George Carrigan, Defendant, Appellant, v. United States of America, Appellee, 405 F.2d 1197 (1st Cir. 1969)

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US Court of Appeals for the First Circuit - 405 F.2d 1197 (1st Cir. 1969) January 3, 1969

George C. Berk, Providence, R. I., by appointment of the Court, for appellant.

William J. Gearon, Asst. U. S. Atty., with whom Edward P. Gallogly, U. S. Atty., was on brief, for appellee.

Before STALEY* , Senior Circuit Judge, McENTEE and COFFIN, Circuit Judges.


This is an appeal from judgments of conviction following jury trial for two unlawful transfers of marijuana in violation of 26 U.S.C. § 4742(a). The defense was that of entrapment. We affirm.

The sufficiency of the evidence is challenged, as are numerous rulings at trial and the constitutionality of the mandatory minimum sentence required by 26 U.S.C. § 7237. We have carefully scrutinized the transcript and conclude that the conflicting evidence as to the extent to which the government agent induced the two offenses presented a clear question of credibility for the jury. It could reasonably, as it did, accept the government agent's testimony. This was in essence that, after the agent was introduced to defendant and offered to buy some marijuana, defendant without demur suggested that they talk in a car where defendant delivered two envelopes, this sequence being substantially repeated on a subsequent occasion. The fact that the agent posed as a marijuana user and initiated the transactions does not lift this case out of the ordinary case utilizing undercover agents. The circumstances as the jury could have found them do not establish entrapment as a matter of law. That defendant's version of prolonged resistance to temptation was not accepted is no ground for appeal.

The alleged errors at trial do not merit extended discussion. An instruction that defendant's testimony should be weighed in the light of his interest in the outcome of the case and that "his interest is usually greater than that of any other witness" was not objected to. The charge as a whole gave adequate attention to the criteria in judging the credibility of other witnesses, the government's burden of proof and presumed innocence of the defendant. We find no plain error. United States v. Sullivan, 329 F.2d 755 (2d Cir.), cert. denied, 377 U.S. 1005, 84 S. Ct. 1943, 12 L. Ed. 2d 1054 (1964). We do, however, endorse the following admonition of the court in Taylor v. United States, 390 F.2d 278, 285 (8th Cir. 1968):

"* * * The continuing and frequent attack on an instruction of this kind indicates that its use leaves defense counsel with a troubled mind. We suspect that this discomfort would be alleviated if the defendant were included by references in the court's general instructions as to all witnesses."

While the court did not, as required by Fed. R. Crim. P. 30, inform defendant's counsel of its proposed action on two requests prior to argument to the jury, we see no possible prejudice to counsel's argument. The requests, directed to the entrapment issue, based exoneration of defendant on the absence of a "previous purpose" to sell marijuana and stated that law officers were not permitted to ensnare a person into committing a crime. The instruction given, a much more thorough and accurate treatment of the subject, spoke in terms of absence of previous disposition, readiness or willingness to violate the law, consistent with our latest guidance in this field. Kadis v. United States, 373 F.2d 370 (1st Cir. 1967); and Sagansky v. United States, 358 F.2d 195, 201-203 (1st Cir.), cert. denied, 385 U.S. 816, 87 S. Ct. 36, 17 L. Ed. 2d 55 (1966).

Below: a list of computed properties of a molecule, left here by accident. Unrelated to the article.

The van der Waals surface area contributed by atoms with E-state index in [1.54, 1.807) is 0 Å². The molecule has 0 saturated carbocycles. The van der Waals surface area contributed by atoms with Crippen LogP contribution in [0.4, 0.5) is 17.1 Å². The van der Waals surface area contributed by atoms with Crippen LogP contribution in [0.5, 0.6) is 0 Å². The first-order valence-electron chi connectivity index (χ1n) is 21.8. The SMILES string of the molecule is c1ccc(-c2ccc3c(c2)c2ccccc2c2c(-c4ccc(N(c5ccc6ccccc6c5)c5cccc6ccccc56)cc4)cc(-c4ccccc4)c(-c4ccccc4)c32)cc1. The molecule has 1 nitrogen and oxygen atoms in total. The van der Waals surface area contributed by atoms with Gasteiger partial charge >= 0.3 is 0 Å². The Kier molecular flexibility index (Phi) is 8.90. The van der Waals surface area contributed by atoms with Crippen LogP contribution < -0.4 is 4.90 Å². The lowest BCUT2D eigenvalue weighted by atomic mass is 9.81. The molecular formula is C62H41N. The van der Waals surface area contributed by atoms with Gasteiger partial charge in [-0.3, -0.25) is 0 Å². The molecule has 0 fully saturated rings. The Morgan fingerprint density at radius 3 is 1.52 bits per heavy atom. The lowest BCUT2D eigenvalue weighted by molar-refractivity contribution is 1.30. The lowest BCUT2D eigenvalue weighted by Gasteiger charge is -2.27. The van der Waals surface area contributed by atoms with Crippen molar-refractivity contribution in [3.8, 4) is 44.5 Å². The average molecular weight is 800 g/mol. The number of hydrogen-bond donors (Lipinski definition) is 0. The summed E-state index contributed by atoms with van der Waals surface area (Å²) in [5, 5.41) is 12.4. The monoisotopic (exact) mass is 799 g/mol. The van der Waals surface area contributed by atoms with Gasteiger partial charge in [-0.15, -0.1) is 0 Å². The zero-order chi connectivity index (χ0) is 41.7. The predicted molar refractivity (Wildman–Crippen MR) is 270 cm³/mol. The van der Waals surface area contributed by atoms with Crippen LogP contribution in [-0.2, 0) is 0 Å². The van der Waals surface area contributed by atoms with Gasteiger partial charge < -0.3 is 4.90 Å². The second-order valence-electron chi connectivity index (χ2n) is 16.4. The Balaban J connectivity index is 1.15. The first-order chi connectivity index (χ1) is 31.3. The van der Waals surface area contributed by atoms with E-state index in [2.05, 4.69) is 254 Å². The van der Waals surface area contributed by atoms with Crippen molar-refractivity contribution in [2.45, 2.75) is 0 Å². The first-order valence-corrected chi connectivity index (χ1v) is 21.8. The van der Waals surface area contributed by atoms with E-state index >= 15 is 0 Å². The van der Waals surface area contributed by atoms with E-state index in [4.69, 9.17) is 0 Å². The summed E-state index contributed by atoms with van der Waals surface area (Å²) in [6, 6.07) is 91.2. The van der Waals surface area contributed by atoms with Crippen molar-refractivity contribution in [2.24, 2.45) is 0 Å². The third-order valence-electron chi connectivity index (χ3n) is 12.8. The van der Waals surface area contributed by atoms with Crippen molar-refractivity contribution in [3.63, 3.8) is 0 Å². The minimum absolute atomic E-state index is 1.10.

Unlike the situation in Wright v. United States, 339 F.2d 578 (9th Cir. 1964), where the court failed to touch on the law relevant to the argument of the defense, the court below adequately covered the ground. We fail to see how counsel in this case would significantly have changed the thrust of his argument had the court specifically stated that it would not give the instructions in the form requested.

Other assertions relate to allegedly prejudicial comments of the prosecutor in argument, brevity of the jury's deliberation, and (though not listed as error) interventions by the court. These can only be ascribed to the zeal of counsel.

Finally, appellant, at the end of presentation of the evidence, attempted to offer a medical witness who would have testified that in his opinion marijuana was no worse than alcohol and less deleterious than other drugs, as a basis for urging that the mandatory minimum prison sentence required by 26 U.S.C. § 7237 for one convicted of an illegal transfer of marijuana constitutes both cruel and unusual punishment and a violation of the Fourteenth Amendment. The court ruled that the motion was untimely. With this we agree. The constitutional attack on a statute which would be mandatorily invoked in the event of a verdict of guilty is not something to be sprung on the prosecution at the end of a trial focusing solely on the issue of entrapment. Were a serious consideration of the constitutional issue to be contemplated, the prosecution is entitled to notice to marshal its evidence. Cf. United States v. Jackson, 262 F. Supp. 716 (D. Conn. 1967), reversed, 390 U.S. 570, 88 S. Ct. 1209, 20 L. Ed. 2d 138 (1968) [challenge to death penalty of kidnapping law raised by motion to dismiss indictment]. Such, we think, is required by fairness, and consistent with Fed. R. Crim. P. 12 (b) (2). We also recognize that any alleged deprivation of constitutional rights may be properly addressed through other procedures.



Of the Third Circuit, sitting by designation